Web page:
Journal Article
Twentieth-Century Literature (1 September 2015) 61 (3): 417–423.
Published: 01 September 2015
... Harlem Riot. “So We Went to Harlem” powerfully exemplifies how Henderson assumes the role of a griot who enacts the history of Harlem, appealing to black pride and self-determination through his poetic invocation of black music, and appealing nationally to the idea of Harlem as a black “home.” Like...
Journal Article
Twentieth-Century Literature (1 December 2011) 57 (3-4): 516–538.
Published: 01 December 2011
... upwardly mobile self-made man with a downwardly mobile, other-made group, none of them considers the class with which it is most centrally concerned in relation to others. There is a quite noticeable absence of class conflict in these new American allegories, even though class and economy are...
Journal Article
Twentieth-Century Literature (1 March 2002) 48 (1): 77–99.
Published: 01 March 2002
... claim that provided the pretense for Anglo-French air and naval forces to descend upon Egypt and “stabi­ lize” the region. 81 John P. McCombe One issue at the heart of this Anglo-American diplomatic crisis was the charge of American self-interest.5 The feeling among many in...
Journal Article
Twentieth-Century Literature (1 March 2010) 56 (1): 47–70.
Published: 01 March 2010
... American Sea Garden: Drowning the Idyll Threat to US Modernism “old country” on the other—makes for a modern Americanism that is both ungrounded and self-eroding. Defined by opposing sources of US national identity—up from the soil and down through the generations by blood—expatriate writers...
Journal Article
Twentieth-Century Literature (1 December 2012) 58 (4): 663–687.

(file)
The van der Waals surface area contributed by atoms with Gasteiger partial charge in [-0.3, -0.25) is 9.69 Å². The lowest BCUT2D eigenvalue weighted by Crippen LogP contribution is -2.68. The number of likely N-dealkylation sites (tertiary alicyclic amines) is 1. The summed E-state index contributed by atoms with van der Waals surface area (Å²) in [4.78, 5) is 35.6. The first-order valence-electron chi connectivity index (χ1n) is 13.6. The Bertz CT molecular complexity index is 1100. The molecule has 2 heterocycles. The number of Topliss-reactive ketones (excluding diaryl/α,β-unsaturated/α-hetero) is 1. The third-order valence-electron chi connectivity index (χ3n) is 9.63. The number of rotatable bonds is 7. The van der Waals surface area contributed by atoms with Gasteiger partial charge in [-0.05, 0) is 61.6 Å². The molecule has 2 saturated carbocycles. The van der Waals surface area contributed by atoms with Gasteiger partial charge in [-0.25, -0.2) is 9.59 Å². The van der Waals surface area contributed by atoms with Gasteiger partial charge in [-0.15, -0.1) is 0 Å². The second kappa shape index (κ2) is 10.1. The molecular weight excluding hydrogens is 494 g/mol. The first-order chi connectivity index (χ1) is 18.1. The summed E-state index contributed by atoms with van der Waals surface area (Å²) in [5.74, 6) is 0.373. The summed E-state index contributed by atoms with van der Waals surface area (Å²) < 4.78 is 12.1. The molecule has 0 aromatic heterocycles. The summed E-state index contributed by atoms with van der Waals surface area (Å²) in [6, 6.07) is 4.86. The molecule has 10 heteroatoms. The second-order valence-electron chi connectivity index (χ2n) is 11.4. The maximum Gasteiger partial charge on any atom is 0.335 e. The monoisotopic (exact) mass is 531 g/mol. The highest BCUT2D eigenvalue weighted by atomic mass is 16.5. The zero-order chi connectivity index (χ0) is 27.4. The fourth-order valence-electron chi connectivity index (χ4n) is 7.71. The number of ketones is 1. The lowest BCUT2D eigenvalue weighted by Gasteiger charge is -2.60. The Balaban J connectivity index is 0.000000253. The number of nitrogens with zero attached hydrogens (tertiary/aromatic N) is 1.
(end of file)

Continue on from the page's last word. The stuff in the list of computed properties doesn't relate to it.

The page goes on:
Published: 01 December 2012
...Meg Gillette Copyright © Hofstra University 2012 Modern Abortion Narratives and the Century of Silence Modern American Abortion Narratives and the Century of Silence Meg Gillette “I finally found a doctor in West New York, New Jersey. The doctor was very sweet. He had...
Journal Article
Twentieth-Century Literature (1 December 2011) 57 (3-4): 472–491.
Published: 01 December 2011
... wider ensemble of global processes, if only because that situation is overtly determined by the flows of capital and culture between the center and periphery.3 476 Postmodernism, Indecision, and American Literary Globalism Which is to say, in the terms elaborated here, that any effort to...
Journal Article
Twentieth-Century Literature (1 September 2000) 46 (3): 346–368.
Published: 01 September 2000
... mirror—when a chimp will look behind the mirror for another chimp” (22). Remove the desire for self-knowledge with a dose of heavy sodium and all subsequent desires undergo significant revision.3 Describing the success of an initiative medicating a low-income, African American neighborhood of...
Journal Article
Twentieth-Century Literature (1 June 2007) 53 (2): 153–181.
Published: 01 June 2007
... 53.2 Summer 2007 153 Benjamin Schreier surreptitiously white) one, reinforcing the very formations whose gene­ alogy it purportedly seeks to unearth.Thus this essentially statist inquiry into American literature and culture presumes, as it is administered by, the self-evidence of “American...
Journal Article
Twentieth-Century Literature (1 December 2002) 48 (4): 427–460.
Published: 01 December 2002
... parodically Christlike regard is for infantility, not infants. An addition near the conclusion of the typescript is Huxleys sec­ ond-best handwritten Americanization. Self-exiled to an abandoned light­ house, John Savage is fond of “hitting himself with a whip of knotted cords” until “trickles...
Journal Article
Twentieth-Century Literature (1 March 2013) 59 (1): 126–156.
Published: 01 March 2013
... later in the novel, she has a new appreciation for the pace of American life. Despite the pain of her failed relationship with Helen, Adele, as Lutz puts it, “comes to reject the false advertising of neurasthenic self-presentation” (279). In part through overcoming the symptoms of Americanitis...